Startup accelerators and other founder programs provide entrepreneurs with a variety of services and funding. Now some include mental health help.
To take Google for startups‘ Fund for Black Founders And Latino Founders Fund. Both one-year programs offer founder therapy, focused on addressing the unique challenges faced by colored-faced entrepreneurs. (They also offer $150,000 in cash and $100,000 in Google cloud credits, plus business coaching).
“Giving founders the hard skills is great, but it’s not enough,” said Chantel Cohen, head of the Atlanta-based CWC Coaching & Therapy and provides mental health services to founders of the Black Founders Fund. “They also need the softer skills — and they need mental health support.”
It started in 2020, when Google for Startups asked Cohen to provide mental health care to the founders of the Black Founders Fund. She has worked with three cohorts to date. Founders meet free one-on-one for 50 minutes with a therapist for six months.
At Latino Founders Fund, therapy services are provided by Sanarai, which has a mental health support platform for Spanish speakers. The startup was also a member of the first cohort held last year. According to founder Luis Suarez, before it began, the program’s organizers asked if his company could provide free services to his cohort for six months. Now he will be offering his platform to members of the next cohort this summer.
Sanarai’s platform contains profiles of participating therapists. People book online 50 minute sessions with them. There is also a repository of research of interest to startup founders.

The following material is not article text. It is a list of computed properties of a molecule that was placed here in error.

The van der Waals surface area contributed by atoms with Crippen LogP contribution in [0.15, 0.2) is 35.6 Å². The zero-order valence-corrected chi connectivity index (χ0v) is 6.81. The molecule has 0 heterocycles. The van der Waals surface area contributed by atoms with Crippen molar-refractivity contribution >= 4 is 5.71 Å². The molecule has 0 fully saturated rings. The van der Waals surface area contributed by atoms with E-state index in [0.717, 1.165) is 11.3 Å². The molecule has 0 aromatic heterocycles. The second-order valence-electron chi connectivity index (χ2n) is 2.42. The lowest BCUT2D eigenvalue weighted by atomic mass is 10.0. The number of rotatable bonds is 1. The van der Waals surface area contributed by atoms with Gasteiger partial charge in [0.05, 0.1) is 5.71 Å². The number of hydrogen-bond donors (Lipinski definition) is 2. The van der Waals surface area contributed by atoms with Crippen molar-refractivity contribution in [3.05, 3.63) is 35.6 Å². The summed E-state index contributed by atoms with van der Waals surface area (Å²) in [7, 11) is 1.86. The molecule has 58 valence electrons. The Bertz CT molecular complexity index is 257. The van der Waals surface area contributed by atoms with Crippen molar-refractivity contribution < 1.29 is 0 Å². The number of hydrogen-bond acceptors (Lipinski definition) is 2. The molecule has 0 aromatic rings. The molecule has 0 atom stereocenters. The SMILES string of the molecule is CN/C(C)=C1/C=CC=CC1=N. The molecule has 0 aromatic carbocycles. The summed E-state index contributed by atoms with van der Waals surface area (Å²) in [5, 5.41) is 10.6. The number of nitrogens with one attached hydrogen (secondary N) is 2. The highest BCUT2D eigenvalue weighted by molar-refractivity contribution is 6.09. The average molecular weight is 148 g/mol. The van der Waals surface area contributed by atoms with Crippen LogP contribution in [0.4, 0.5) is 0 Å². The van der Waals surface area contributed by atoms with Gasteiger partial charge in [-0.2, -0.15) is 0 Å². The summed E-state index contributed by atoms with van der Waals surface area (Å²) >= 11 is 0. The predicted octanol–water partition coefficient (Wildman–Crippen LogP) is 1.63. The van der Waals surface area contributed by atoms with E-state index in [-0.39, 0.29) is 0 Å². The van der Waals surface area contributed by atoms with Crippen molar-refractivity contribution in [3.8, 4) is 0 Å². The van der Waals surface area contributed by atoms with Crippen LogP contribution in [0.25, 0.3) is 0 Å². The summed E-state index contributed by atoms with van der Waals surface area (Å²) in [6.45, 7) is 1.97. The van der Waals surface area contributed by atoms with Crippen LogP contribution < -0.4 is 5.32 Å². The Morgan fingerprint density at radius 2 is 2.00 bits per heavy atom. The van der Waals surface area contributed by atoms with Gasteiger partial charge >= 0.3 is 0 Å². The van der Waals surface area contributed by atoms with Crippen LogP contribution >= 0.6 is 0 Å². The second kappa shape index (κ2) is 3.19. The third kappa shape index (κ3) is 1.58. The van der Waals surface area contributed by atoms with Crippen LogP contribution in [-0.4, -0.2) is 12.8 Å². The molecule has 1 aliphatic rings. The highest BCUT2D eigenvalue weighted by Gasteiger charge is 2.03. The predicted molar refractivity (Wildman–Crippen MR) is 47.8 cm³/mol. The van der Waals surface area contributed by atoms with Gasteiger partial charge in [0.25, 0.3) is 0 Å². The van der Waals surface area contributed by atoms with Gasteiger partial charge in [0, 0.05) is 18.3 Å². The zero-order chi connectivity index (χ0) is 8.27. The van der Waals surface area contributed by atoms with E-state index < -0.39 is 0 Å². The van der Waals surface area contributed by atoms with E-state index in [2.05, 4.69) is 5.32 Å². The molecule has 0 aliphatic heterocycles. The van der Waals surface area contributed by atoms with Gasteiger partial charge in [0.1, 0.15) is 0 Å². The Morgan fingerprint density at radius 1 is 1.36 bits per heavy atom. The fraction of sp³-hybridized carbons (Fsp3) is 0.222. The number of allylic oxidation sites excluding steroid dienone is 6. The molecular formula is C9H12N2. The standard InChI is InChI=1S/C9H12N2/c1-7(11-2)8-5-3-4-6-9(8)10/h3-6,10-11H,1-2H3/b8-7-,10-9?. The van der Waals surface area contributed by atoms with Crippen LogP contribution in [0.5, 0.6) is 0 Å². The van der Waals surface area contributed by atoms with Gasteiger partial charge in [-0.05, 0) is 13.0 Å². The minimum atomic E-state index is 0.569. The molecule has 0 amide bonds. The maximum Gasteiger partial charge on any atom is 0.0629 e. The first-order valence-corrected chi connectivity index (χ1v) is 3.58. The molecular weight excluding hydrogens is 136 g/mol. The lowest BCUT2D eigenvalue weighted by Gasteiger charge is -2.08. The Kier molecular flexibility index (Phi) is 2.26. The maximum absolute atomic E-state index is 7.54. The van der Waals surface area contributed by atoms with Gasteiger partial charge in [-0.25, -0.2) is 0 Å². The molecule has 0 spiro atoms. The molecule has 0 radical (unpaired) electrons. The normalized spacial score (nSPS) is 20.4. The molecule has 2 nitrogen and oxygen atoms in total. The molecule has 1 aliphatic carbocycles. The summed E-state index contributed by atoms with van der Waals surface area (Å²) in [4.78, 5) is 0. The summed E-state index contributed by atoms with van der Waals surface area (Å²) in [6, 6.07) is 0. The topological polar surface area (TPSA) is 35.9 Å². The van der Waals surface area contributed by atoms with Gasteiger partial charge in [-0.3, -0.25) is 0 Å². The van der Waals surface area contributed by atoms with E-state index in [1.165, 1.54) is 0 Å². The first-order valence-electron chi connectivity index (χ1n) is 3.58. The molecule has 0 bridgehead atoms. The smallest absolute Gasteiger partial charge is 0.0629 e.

According to Cohen, there are a few issues that make counseling entrepreneurs of color difficult. First, she cites a mistrust of medical professionals among African Americans. Moreover, according to Cohen, only 5% of therapists are black. But “it’s important to be able to hold a conversation with someone who is similar to them and has had the same cultural experiences,” she says. As an entrepreneur, Cohen also feels she can provide an extremely useful perspective.
At the same time, entrepreneurs of color face unique challenges, such as more difficulty finding financing. “There are a lot of issues around burnout, stress, depression,” says Cohen. “But a big part has to do with the lack of access to capital.” Then there’s the issue of frequent micro-aggressions, such as walking into a meeting where the white member of a startup team is assumed to be the CEO. “It starts to get into your head,” says Cohen.
The use of the services is high for both groups. It was about 77% for the Black Founders in the first year; it is now 50%, as is usage among members of the Latino Founders Fund.
Suarez started his business in 2020, after moving from his native Mexico City to attend business school and then joining a demanding management consulting firm with a 24/7 schedule. Feeling extremely stressed, he sought mental health care, but struggled to find professionals who spoke Spanish. Then he got the idea for his company.